By Casey Michel
By Dianna Wray
By Dianna Wray
By Sean Pendergast
By Casey Michel
By Cory Garcia
By Jeff Balke
By Craig Malisow
For anyone wondering what has become of former editor Gerald Garcia of the doomed Houston Post, the self-nicknamed "Angel of Death" has found a new roost in the heartland. Since early this year, Garcia has been editor of the Southern Illinoisan, a 30,000-or-so regional daily based in Carbondale.
Garcia had the distinction of presiding over the dissolution of both the Dean Singleton-owned Post and the 153-year-old Knoxville Journal in Tennessee. He's established a reputation in the newspaper business as a hatchet man brought in by owners to trim spending and increase profit margins in preparation for selling newspapers, merging them -- or outright killing them off.
Garcia last generated local news in May 2000 when he resigned from the Singleton-owned San Bernardino County Sun in Southern California. As for that Angel nickname, Garcia once said proudly, "I lay off people. I fire people. I'm good at my job."
A staffer at the Southern Illinoisan, after reading Houston Press coverage of the closing of the Post (see "Gerald and Me," April 27, 1995), recently e-mailed the Press: "Suddenly a lot of stuff that is going on at our crummy little paper makes sense Gerald has created a toxic environment fueled by paranoia, and by the kind of unhealthy competition that immobilizes people and produces safe, boring copy."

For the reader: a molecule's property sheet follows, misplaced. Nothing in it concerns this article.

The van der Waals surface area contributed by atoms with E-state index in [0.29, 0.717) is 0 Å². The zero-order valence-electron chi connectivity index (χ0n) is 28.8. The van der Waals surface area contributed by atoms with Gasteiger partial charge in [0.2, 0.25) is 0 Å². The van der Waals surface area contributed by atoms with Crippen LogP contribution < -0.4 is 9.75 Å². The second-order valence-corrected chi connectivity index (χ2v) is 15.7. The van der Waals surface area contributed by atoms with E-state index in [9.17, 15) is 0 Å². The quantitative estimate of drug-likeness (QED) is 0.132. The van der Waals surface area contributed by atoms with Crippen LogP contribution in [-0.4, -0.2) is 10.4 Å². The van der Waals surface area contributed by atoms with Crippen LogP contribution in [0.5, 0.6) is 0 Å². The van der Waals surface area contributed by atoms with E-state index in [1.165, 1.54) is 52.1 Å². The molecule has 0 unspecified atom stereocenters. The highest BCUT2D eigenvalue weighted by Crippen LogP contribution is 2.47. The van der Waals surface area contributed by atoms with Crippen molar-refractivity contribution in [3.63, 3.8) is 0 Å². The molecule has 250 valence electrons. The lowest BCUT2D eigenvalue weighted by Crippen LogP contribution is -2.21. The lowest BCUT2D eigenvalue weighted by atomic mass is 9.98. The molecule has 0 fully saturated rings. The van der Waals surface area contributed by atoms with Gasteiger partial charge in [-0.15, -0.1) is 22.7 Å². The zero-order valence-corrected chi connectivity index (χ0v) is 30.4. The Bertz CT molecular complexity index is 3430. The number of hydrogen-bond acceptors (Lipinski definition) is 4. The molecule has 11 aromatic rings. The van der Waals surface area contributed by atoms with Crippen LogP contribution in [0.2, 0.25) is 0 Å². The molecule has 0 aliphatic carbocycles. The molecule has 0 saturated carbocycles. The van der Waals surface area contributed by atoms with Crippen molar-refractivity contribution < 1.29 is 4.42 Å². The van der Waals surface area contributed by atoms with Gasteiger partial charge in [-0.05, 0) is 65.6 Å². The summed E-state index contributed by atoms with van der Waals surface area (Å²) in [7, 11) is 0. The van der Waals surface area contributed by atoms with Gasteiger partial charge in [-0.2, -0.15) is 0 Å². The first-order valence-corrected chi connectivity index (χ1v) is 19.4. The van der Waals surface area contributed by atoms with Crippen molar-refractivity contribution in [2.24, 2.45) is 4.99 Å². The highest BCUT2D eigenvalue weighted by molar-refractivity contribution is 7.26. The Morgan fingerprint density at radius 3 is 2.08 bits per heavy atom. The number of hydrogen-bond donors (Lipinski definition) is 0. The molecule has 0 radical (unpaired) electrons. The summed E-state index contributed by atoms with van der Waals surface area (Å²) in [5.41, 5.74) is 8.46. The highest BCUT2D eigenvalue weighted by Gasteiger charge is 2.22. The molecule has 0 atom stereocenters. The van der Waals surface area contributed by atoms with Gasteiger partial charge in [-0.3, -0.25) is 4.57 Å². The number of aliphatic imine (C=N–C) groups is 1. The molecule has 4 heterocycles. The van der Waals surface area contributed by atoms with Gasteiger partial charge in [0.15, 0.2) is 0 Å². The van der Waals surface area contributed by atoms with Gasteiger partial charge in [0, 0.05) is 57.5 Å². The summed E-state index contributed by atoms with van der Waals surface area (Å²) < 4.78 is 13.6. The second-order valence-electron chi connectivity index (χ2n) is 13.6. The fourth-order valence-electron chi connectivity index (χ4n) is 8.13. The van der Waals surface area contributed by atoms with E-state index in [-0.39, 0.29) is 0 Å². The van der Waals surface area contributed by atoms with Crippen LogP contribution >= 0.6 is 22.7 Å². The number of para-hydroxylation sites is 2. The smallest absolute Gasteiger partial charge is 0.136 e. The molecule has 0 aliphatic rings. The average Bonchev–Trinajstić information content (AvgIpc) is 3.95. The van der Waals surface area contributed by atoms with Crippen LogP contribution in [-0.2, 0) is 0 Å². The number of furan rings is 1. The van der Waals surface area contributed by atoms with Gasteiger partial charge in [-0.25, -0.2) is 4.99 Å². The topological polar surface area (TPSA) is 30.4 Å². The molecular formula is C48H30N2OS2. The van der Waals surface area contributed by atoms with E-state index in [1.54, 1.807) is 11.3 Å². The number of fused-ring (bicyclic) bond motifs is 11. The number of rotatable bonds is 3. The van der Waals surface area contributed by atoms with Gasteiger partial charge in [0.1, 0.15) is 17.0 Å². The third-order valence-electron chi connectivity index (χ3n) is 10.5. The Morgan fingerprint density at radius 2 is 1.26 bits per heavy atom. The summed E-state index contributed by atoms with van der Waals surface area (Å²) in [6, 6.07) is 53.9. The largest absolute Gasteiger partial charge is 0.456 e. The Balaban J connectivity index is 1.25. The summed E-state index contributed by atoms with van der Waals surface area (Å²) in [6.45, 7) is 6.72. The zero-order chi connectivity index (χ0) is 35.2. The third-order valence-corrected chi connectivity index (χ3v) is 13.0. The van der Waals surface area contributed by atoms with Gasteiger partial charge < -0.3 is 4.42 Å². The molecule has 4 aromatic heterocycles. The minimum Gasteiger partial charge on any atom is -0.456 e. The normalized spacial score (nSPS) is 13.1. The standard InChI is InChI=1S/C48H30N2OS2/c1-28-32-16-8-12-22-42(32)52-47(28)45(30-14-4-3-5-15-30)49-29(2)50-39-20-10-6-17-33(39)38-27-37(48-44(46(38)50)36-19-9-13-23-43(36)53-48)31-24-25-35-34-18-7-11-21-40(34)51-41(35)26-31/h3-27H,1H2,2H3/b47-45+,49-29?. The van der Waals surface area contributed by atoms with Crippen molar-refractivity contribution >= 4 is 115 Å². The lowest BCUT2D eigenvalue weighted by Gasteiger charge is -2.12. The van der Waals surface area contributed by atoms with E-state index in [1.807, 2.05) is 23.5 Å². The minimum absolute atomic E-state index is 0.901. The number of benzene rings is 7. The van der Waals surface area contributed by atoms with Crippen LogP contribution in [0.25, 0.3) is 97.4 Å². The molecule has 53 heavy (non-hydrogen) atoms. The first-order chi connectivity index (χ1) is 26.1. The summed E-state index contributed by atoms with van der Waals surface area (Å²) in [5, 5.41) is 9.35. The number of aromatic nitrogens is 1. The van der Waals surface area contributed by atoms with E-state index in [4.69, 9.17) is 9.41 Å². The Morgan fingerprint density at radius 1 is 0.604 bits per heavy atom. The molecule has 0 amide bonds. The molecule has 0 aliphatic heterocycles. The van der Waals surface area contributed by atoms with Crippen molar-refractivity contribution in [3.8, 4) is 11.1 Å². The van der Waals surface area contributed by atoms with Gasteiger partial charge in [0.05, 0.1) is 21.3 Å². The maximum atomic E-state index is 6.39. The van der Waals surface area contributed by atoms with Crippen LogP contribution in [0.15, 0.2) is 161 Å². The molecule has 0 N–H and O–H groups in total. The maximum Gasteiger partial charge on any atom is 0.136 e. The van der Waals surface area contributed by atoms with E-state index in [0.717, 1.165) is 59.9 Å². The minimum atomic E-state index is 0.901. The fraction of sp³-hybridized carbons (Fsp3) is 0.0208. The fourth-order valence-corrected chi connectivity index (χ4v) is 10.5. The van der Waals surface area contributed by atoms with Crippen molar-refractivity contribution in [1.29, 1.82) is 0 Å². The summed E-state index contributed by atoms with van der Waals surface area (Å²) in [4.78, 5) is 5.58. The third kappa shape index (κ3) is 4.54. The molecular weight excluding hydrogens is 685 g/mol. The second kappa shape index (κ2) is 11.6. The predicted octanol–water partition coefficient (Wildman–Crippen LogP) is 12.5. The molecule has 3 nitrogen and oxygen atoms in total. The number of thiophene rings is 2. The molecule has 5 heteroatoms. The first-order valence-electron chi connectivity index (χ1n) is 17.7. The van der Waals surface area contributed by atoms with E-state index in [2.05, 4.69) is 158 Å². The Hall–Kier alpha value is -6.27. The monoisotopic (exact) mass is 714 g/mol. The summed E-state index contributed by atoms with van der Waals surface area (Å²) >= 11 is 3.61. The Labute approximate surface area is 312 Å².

According to the staffer, Garcia is up to some of his old tricks: berating reporters in front of their peers, playing individuals against each other and pressing employees to work 60 hours a week and take comp time "that never comes."
Although Garcia has specialized in euthanizing newspapers, that apparently is not his mission in Carbondale. His employer, Lee Enterprises, is outwardly healthy. Dennis DeRossett, the new publisher of the Southern Illinoisan, says Garcia is in the process of revitalizing the journalistic output of the paper and planning a system of zoned editions for different parts of the circulation area.
"He's been good for our newspaper, and we feel fortunate to have him," says DeRossett. "We're the one paper that transcends the entire region, so marketing strategy is seen as very important by us. Gerald's expertise is making gains for us."
Asked whether a 30,000-circulation paper isn't a big comedown from his previous assignments, Garcia says, "I've been in large markets and small markets. I've worked in College Station and Maryville, Tennessee. I've worked in Houston, Texas and Tucson, Arizona I'm going to go where I'm happy, not where you think I need to be happy."
And everywhere that Gerald has gone, from the mountains of Tennessee to the deserts of Arizona, he seems to have left some unhappy people behind.
As to whether there's any encore of his undertaker performance in store at his new setting, Garcia responds: "Lee Enterprises is an expanding company, a company that is growing and just bought Howard newspapers. Why would you think that everywhere I would go, that is one of the jobs I am going to do?"
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